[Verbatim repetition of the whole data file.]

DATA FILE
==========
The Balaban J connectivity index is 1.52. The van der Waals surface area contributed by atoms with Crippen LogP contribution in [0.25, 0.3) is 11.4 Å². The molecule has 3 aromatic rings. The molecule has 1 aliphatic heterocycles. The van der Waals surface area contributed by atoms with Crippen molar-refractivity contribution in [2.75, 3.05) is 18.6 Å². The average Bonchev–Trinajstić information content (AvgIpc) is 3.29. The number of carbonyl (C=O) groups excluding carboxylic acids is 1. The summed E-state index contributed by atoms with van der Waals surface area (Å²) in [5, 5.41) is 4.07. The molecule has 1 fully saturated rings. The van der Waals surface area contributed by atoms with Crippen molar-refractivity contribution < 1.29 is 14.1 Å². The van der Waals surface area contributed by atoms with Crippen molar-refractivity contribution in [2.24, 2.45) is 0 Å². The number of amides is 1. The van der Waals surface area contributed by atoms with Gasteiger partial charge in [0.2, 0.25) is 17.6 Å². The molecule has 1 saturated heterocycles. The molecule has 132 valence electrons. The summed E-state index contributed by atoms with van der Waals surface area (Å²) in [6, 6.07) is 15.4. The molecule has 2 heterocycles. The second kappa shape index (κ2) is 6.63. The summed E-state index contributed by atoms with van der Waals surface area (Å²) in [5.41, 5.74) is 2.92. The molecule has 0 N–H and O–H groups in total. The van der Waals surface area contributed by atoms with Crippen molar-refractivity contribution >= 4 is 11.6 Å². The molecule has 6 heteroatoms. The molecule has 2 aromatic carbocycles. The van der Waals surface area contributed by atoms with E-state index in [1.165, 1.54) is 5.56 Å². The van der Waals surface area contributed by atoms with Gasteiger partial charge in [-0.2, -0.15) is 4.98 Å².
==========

The Balaban J connectivity index is 1.52. The van der Waals surface area contributed by atoms with Crippen LogP contribution in [0.25, 0.3) is 11.4 Å². The molecule has 3 aromatic rings. The molecule has 1 aliphatic heterocycles. The van der Waals surface area contributed by atoms with Crippen molar-refractivity contribution in [2.75, 3.05) is 18.6 Å². The average Bonchev–Trinajstić information content (AvgIpc) is 3.29. The number of carbonyl (C=O) groups excluding carboxylic acids is 1. The summed E-state index contributed by atoms with van der Waals surface area (Å²) in [5, 5.41) is 4.07. The molecule has 1 fully saturated rings. The van der Waals surface area contributed by atoms with Crippen molar-refractivity contribution < 1.29 is 14.1 Å². The van der Waals surface area contributed by atoms with Crippen molar-refractivity contribution in [2.24, 2.45) is 0 Å². The number of amides is 1. The van der Waals surface area contributed by atoms with Gasteiger partial charge in [0.2, 0.25) is 17.6 Å². The molecule has 1 saturated heterocycles. The molecule has 132 valence electrons. The summed E-state index contributed by atoms with van der Waals surface area (Å²) in [6, 6.07) is 15.4. The molecule has 2 heterocycles. The second kappa shape index (κ2) is 6.63. The summed E-state index contributed by atoms with van der Waals surface area (Å²) in [5.41, 5.74) is 2.92. The molecule has 0 N–H and O–H groups in total. The van der Waals surface area contributed by atoms with Crippen molar-refractivity contribution >= 4 is 11.6 Å². The molecule has 6 heteroatoms. The molecule has 2 aromatic carbocycles. The van der Waals surface area contributed by atoms with E-state index in [1.165, 1.54) is 5.56 Å². The van der Waals surface area contributed by atoms with Gasteiger partial charge in [-0.2, -0.15) is 4.98 Å².